It's a trend. At my parish, the pastor says the "Our Father" correctly, but just about any other reference to "Father" he changes to "God." It's for the two feminists in the congregation. He also substitutes "friends" for "disciples" at the opening words of consecration — "gave it to his friends" rather than "gave it to his disciples." This rewriting by a local nudnick priest irks me.

Our one-year ordained, 40-something priest must never have had a lick of Latin. He called it "Gow-dee-tee" Sunday today. A year ago he wanted to give a Latin touch to the Mass and said, "ecce PECK-atta mundi." [It’s “ecce” (behold) “agnus Dei” (lamb of God), who takes away the sins (“peccata”) of the world, or “the sin,” say some]  Oy vey. I recommend Lutheran Hour’s Rev. Ken Klaus on WGN-AM Sunday mornings 6-6:30 a.m. central. Good homily, usually on our Sunday Gospel.

Same as RC gospel, by the way.  Homilies are a longstanding RC problem.  Weak or even bad preaching is a specter haunting the RC church.  It’s not clear what RC bishops can do about this problem of the Uneducated Priest beyond holding a second Council of Trent — not an option at this point.  Commonweal Mag has been grappling with this problem. 

The Catholic priesthood in the United States stands at a crossroads. An increasingly sophisticated Catholic laity fills the church’s pews and staffs its ever-growing parishes, and yet the church has failed to produce a corps of new priests to match it-in either quantity or quality.

Longtime church researcher Dean Hoge “paints a worrying portrait”:

[T]oday’s new clergy are not only fewer in number but also older, less educated, less thoroughly schooled in theology, and less likely to see its relevance to ministry.

There was bad news already:

[T]he Keystone Conferences, which convened Catholic seminary faculties annually from 1995 to 2001, assessed merely 10 percent of their priesthood candidates as highly qualified, and estimated that roughly 40 percent exhibited educational shortcomings ranging from insufficient preparation to learning disabilities.

Now Hoge has discovered “a striking drop in theological preparedness”:

In 1990, only 17 percent of diocesan priests in his sample required remedial pre-theology courses after entering the seminary. Today, that figure has leapt to 47 percent. In focus groups, some priests even voiced serious doubts about the relevance of their theology courses to their ministry. How then can they hope to relate doctrine to experience when parishioners come knocking for counsel?

Or when they pew-sit and would rather not hear pet notions proclaimed during the canon.  How dare they?

Monday, December 11, 2006

How parishes thrive

Rev. Jack Wall is leaving Old St. Pat’s after 24 years.  He found four people when he arrived, now there are 3,000.  It hosts the famed “ass mass,” attended by spouse-seeking young Catholics.  It’s solvent and thriving, which is no small thing in our time.  Wall is off to the Extension (bishops’ missionary) Society, where his exquisite marketing skills should find an outlet.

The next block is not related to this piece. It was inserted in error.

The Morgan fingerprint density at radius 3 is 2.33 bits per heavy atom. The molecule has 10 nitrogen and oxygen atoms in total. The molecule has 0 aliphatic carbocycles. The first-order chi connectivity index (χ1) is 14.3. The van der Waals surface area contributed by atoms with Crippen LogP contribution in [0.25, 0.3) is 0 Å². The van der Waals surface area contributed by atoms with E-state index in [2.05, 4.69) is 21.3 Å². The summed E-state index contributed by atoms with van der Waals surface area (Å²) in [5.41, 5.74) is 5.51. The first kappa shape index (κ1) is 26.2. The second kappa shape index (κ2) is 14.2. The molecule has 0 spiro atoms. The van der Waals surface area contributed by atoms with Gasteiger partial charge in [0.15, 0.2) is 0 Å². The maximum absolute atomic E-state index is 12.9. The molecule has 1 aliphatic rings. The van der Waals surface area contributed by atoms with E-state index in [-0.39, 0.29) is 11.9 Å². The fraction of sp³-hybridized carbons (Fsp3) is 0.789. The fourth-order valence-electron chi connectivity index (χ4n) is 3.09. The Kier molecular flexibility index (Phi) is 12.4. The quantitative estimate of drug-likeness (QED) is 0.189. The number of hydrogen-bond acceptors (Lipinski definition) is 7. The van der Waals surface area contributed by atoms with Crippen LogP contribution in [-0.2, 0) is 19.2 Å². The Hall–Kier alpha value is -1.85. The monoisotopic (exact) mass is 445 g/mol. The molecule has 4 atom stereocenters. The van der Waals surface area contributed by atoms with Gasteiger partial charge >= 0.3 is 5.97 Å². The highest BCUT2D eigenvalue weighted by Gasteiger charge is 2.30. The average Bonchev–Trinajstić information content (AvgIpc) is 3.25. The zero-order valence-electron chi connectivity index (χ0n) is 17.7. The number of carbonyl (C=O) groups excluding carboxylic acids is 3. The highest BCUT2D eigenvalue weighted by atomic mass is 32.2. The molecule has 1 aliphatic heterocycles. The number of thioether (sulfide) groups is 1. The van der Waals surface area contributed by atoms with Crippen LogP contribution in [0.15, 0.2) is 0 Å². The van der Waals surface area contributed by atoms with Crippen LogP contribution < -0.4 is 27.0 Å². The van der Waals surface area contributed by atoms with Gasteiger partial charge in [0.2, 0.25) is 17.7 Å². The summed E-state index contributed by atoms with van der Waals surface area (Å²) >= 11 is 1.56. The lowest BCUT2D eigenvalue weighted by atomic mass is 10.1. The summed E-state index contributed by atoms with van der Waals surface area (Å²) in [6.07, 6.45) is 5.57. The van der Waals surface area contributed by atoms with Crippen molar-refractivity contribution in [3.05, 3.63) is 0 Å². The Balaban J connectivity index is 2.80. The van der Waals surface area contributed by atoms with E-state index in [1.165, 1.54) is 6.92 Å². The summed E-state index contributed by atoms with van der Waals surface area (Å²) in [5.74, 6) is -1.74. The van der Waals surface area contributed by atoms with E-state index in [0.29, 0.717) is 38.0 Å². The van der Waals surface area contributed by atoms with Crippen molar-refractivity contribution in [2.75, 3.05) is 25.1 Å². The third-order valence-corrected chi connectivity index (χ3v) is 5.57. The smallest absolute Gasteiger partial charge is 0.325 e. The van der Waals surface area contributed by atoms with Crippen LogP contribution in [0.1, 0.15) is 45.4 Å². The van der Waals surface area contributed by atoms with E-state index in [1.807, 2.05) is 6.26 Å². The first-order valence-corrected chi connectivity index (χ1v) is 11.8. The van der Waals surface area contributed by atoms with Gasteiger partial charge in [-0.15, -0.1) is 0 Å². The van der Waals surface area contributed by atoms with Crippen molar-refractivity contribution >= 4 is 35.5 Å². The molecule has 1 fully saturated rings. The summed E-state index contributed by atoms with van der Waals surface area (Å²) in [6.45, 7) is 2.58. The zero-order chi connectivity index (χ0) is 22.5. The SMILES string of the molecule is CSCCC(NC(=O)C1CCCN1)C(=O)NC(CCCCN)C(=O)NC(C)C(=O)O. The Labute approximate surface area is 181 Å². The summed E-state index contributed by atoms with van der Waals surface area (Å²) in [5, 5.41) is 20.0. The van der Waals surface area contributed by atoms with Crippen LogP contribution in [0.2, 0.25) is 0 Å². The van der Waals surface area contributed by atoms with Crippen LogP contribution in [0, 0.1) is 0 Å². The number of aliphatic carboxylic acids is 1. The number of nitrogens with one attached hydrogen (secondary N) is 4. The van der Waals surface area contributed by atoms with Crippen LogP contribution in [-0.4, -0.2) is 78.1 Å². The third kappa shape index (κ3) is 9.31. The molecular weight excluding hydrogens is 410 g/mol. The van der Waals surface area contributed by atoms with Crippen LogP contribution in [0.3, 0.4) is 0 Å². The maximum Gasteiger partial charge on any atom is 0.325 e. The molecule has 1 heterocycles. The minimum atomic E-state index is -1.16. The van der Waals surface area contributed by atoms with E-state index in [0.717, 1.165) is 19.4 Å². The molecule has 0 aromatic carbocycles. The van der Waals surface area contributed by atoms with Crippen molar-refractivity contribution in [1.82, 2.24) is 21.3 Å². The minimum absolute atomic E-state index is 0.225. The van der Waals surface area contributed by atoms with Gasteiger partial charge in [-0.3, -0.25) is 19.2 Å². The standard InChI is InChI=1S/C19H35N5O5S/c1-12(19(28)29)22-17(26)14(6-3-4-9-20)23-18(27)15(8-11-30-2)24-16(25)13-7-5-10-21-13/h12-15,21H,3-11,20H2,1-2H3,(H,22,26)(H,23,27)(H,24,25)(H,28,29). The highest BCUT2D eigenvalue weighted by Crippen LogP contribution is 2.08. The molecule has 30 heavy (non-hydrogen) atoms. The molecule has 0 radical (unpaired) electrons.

Yes, marketing.  Wall has not let his light remain under a bushel, to adapt his Leader’s phrase.  Not only has he worked hard, beginning by hands-and-knees scrubbing of an encrusted rectory-kitchen floor.  He has demonstrated entrepreneurial shrewdness of the first order, finding a niche and filling it.

A, he has ridden the Irish-heritage pony hard.  The place reeks of Celtic ambience and draws disaffected or wandering Irish people from far and wide.  B, he has made it a hot gathering place for the young, whom he dispatched sometimes to various help-neighbor works such as tutoring kids at nearby, historically all-black St. Malachy’s parish on the West Side — historically not since its start, which was as Irish as St. Pat’s but declared black in the wake of black migration.  C, he has raised money and made important political connections, such as with the incumbent Mayor Daley and family.

None of it would matter if he and the other staff did not preach and teach and work hard for their own people, inspiring them to work for others.  But neither would this preaching etc. have mattered without the marketing.

His is the first of the Chicago Triumvirate of niche-marketed parishes which have been immensely successful in the last 30 years.  St. Sabina on the South Side is a black cathedral.  Rev. Michael Pfleger has made of that once-Irish bastion a gathering place for the well-heeled but race-conscious black community.  Al Sharpton has “preached” there (scare quotes by me).  So has “Minister” Farrakhan, who we presume did not make his crack about what’s under the Pope’s cassock.  But believe me, apart from these distractions from The Message, that St. Sabina jumps with Christian-related noise and joy.  Solomon in all his glory had not an orchestra like Sabina’s.

The other of the Three is St. John Cantius, whose modern founder and pastor, Rev. Frank Philips, who had been sent there by his Resurrectionist superiors to close the place — farsighted and idealistic they were, indeed — went to Wall for advice.  About niche marketing of The Word, to be sure, though Fr. Frank did not use the phrase when he told me about seeing Wall.  St. John C. is traditionalist, has had Latin masses (in addition to English) from its renovation by Fr. F.  It has become a mecca for Catholics enamored of old-time Catholicism who also like splendid music.

All three churches are grand and old and sparklingly renovated.  All three parishes are busting with Catholics.  God hath wrought this in part through marketing skills of his ministers.